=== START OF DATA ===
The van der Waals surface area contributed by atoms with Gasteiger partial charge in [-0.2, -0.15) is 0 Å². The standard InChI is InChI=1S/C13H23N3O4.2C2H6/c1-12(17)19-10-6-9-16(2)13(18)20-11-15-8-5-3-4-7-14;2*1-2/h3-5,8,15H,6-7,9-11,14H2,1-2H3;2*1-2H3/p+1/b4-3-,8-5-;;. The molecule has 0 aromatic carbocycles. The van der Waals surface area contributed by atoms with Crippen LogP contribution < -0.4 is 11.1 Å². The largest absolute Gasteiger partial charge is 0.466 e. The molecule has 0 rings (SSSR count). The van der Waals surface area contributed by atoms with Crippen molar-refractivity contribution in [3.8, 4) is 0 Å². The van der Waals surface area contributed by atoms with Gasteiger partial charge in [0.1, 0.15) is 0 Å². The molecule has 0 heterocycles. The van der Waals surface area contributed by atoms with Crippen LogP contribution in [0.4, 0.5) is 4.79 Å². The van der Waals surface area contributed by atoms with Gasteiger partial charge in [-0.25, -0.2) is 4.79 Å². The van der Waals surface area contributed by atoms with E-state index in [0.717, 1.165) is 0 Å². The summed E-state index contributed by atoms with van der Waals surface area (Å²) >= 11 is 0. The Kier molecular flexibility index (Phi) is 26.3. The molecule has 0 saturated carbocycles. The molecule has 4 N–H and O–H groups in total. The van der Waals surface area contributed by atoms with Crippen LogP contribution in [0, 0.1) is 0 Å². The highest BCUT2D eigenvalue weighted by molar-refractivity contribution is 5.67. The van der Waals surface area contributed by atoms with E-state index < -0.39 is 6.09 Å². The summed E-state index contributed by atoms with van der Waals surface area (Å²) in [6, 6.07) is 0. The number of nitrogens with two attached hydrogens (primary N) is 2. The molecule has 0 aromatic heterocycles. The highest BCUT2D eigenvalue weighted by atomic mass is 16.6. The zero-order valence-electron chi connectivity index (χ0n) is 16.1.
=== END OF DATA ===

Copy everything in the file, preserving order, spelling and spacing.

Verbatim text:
The van der Waals surface area contributed by atoms with Gasteiger partial charge in [-0.2, -0.15) is 0 Å². The standard InChI is InChI=1S/C13H23N3O4.2C2H6/c1-12(17)19-10-6-9-16(2)13(18)20-11-15-8-5-3-4-7-14;2*1-2/h3-5,8,15H,6-7,9-11,14H2,1-2H3;2*1-2H3/p+1/b4-3-,8-5-;;. The molecule has 0 aromatic carbocycles. The van der Waals surface area contributed by atoms with Crippen LogP contribution < -0.4 is 11.1 Å². The largest absolute Gasteiger partial charge is 0.466 e. The molecule has 0 rings (SSSR count). The van der Waals surface area contributed by atoms with Crippen molar-refractivity contribution in [3.8, 4) is 0 Å². The van der Waals surface area contributed by atoms with Gasteiger partial charge in [0.1, 0.15) is 0 Å². The molecule has 0 heterocycles. The van der Waals surface area contributed by atoms with Crippen LogP contribution in [0.4, 0.5) is 4.79 Å². The van der Waals surface area contributed by atoms with Gasteiger partial charge in [-0.25, -0.2) is 4.79 Å². The van der Waals surface area contributed by atoms with E-state index in [0.717, 1.165) is 0 Å². The summed E-state index contributed by atoms with van der Waals surface area (Å²) >= 11 is 0. The Kier molecular flexibility index (Phi) is 26.3. The molecule has 0 saturated carbocycles. The molecule has 4 N–H and O–H groups in total. The van der Waals surface area contributed by atoms with Crippen LogP contribution in [0, 0.1) is 0 Å². The highest BCUT2D eigenvalue weighted by molar-refractivity contribution is 5.67. The van der Waals surface area contributed by atoms with E-state index < -0.39 is 6.09 Å². The summed E-state index contributed by atoms with van der Waals surface area (Å²) in [6, 6.07) is 0. The number of nitrogens with two attached hydrogens (primary N) is 2. The molecule has 0 aromatic heterocycles. The highest BCUT2D eigenvalue weighted by atomic mass is 16.6. The zero-order valence-electron chi connectivity index (χ0n) is 16.1.